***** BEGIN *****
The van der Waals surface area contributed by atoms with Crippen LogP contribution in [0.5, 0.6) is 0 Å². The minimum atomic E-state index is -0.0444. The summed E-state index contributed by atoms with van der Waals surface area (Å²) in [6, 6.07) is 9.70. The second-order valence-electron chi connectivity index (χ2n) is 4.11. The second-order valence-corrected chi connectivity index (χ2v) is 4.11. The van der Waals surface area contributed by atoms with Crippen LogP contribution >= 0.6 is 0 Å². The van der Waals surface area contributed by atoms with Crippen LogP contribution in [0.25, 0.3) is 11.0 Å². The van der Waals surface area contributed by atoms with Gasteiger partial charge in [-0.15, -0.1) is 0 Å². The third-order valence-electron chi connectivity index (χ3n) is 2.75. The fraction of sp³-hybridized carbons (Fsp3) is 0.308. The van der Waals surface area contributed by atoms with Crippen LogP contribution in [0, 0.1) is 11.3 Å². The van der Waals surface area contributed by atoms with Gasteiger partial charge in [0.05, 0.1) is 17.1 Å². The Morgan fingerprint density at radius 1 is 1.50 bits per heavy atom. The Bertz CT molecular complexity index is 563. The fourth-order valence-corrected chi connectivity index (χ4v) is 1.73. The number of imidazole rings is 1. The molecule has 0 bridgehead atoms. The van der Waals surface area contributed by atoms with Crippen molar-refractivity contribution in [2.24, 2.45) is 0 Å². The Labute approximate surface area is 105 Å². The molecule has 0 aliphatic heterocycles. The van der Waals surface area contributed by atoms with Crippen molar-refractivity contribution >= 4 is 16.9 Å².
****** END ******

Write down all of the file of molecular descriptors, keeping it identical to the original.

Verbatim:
The van der Waals surface area contributed by atoms with Crippen LogP contribution in [0.5, 0.6) is 0 Å². The minimum atomic E-state index is -0.0444. The summed E-state index contributed by atoms with van der Waals surface area (Å²) in [6, 6.07) is 9.70. The second-order valence-electron chi connectivity index (χ2n) is 4.11. The second-order valence-corrected chi connectivity index (χ2v) is 4.11. The van der Waals surface area contributed by atoms with Crippen LogP contribution >= 0.6 is 0 Å². The van der Waals surface area contributed by atoms with Crippen LogP contribution in [0.25, 0.3) is 11.0 Å². The van der Waals surface area contributed by atoms with Gasteiger partial charge in [-0.15, -0.1) is 0 Å². The third-order valence-electron chi connectivity index (χ3n) is 2.75. The fraction of sp³-hybridized carbons (Fsp3) is 0.308. The van der Waals surface area contributed by atoms with Crippen LogP contribution in [0, 0.1) is 11.3 Å². The van der Waals surface area contributed by atoms with Gasteiger partial charge in [0.05, 0.1) is 17.1 Å². The Morgan fingerprint density at radius 1 is 1.50 bits per heavy atom. The Bertz CT molecular complexity index is 563. The fourth-order valence-corrected chi connectivity index (χ4v) is 1.73. The number of imidazole rings is 1. The molecule has 0 bridgehead atoms. The van der Waals surface area contributed by atoms with Crippen molar-refractivity contribution in [2.24, 2.45) is 0 Å². The Labute approximate surface area is 105 Å². The molecule has 0 aliphatic heterocycles. The van der Waals surface area contributed by atoms with Crippen molar-refractivity contribution >= 4 is 16.9 Å².